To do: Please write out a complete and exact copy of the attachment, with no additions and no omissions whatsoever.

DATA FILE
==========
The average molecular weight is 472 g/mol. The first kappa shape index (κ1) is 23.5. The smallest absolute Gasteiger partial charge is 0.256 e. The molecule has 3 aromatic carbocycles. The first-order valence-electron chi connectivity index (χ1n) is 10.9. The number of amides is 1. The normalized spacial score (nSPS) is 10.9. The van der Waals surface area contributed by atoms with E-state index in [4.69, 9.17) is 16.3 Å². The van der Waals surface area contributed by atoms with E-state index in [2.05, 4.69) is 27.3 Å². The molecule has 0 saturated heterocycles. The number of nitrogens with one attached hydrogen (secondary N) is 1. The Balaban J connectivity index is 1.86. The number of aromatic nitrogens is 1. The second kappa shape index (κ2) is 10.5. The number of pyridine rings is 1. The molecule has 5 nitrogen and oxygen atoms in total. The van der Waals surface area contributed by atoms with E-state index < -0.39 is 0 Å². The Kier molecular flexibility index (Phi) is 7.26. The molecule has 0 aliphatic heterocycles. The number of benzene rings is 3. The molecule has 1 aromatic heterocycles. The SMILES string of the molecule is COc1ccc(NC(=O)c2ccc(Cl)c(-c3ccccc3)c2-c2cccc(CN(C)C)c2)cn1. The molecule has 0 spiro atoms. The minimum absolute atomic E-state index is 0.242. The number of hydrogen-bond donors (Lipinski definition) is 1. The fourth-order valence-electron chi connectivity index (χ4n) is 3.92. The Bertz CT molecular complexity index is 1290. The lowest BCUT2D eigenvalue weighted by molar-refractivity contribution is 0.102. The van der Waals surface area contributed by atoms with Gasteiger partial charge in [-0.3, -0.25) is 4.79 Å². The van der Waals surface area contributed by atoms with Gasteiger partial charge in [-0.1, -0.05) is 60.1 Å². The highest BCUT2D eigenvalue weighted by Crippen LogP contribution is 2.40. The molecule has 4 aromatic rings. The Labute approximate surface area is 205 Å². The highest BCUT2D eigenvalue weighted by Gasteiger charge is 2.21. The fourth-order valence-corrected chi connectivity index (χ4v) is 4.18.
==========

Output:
The average molecular weight is 472 g/mol. The first kappa shape index (κ1) is 23.5. The smallest absolute Gasteiger partial charge is 0.256 e. The molecule has 3 aromatic carbocycles. The first-order valence-electron chi connectivity index (χ1n) is 10.9. The number of amides is 1. The normalized spacial score (nSPS) is 10.9. The van der Waals surface area contributed by atoms with E-state index in [4.69, 9.17) is 16.3 Å². The van der Waals surface area contributed by atoms with E-state index in [2.05, 4.69) is 27.3 Å². The molecule has 0 saturated heterocycles. The number of nitrogens with one attached hydrogen (secondary N) is 1. The Balaban J connectivity index is 1.86. The number of aromatic nitrogens is 1. The second kappa shape index (κ2) is 10.5. The number of pyridine rings is 1. The molecule has 5 nitrogen and oxygen atoms in total. The van der Waals surface area contributed by atoms with E-state index < -0.39 is 0 Å². The Kier molecular flexibility index (Phi) is 7.26. The molecule has 0 aliphatic heterocycles. The number of benzene rings is 3. The molecule has 1 aromatic heterocycles. The SMILES string of the molecule is COc1ccc(NC(=O)c2ccc(Cl)c(-c3ccccc3)c2-c2cccc(CN(C)C)c2)cn1. The molecule has 0 spiro atoms. The minimum absolute atomic E-state index is 0.242. The number of hydrogen-bond donors (Lipinski definition) is 1. The fourth-order valence-electron chi connectivity index (χ4n) is 3.92. The Bertz CT molecular complexity index is 1290. The lowest BCUT2D eigenvalue weighted by molar-refractivity contribution is 0.102. The van der Waals surface area contributed by atoms with Gasteiger partial charge in [-0.3, -0.25) is 4.79 Å². The van der Waals surface area contributed by atoms with Gasteiger partial charge in [-0.1, -0.05) is 60.1 Å². The highest BCUT2D eigenvalue weighted by Crippen LogP contribution is 2.40. The molecule has 4 aromatic rings. The Labute approximate surface area is 205 Å². The highest BCUT2D eigenvalue weighted by Gasteiger charge is 2.21. The fourth-order valence-corrected chi connectivity index (χ4v) is 4.18.